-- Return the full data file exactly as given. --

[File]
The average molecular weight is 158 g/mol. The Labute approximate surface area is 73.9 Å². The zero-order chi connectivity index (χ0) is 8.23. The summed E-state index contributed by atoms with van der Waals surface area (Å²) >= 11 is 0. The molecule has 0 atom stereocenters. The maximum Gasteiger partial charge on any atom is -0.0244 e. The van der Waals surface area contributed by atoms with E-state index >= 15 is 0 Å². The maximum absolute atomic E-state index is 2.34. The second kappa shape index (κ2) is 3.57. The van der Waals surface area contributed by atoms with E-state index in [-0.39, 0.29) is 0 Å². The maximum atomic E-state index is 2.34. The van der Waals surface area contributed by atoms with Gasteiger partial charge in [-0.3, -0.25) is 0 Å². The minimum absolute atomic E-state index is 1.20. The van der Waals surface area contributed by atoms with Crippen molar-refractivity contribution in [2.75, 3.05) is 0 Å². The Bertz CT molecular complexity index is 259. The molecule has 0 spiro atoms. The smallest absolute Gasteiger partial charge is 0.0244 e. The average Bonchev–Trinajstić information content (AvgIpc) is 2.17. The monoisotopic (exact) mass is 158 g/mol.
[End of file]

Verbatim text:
The average molecular weight is 158 g/mol. The Labute approximate surface area is 73.9 Å². The zero-order chi connectivity index (χ0) is 8.23. The summed E-state index contributed by atoms with van der Waals surface area (Å²) >= 11 is 0. The molecule has 0 atom stereocenters. The maximum Gasteiger partial charge on any atom is -0.0244 e. The van der Waals surface area contributed by atoms with E-state index >= 15 is 0 Å². The maximum absolute atomic E-state index is 2.34. The second kappa shape index (κ2) is 3.57. The van der Waals surface area contributed by atoms with E-state index in [-0.39, 0.29) is 0 Å². The maximum atomic E-state index is 2.34. The van der Waals surface area contributed by atoms with Gasteiger partial charge in [-0.3, -0.25) is 0 Å². The minimum absolute atomic E-state index is 1.20. The van der Waals surface area contributed by atoms with Crippen molar-refractivity contribution in [2.75, 3.05) is 0 Å². The Bertz CT molecular complexity index is 259. The molecule has 0 spiro atoms. The smallest absolute Gasteiger partial charge is 0.0244 e. The average Bonchev–Trinajstić information content (AvgIpc) is 2.17. The monoisotopic (exact) mass is 158 g/mol.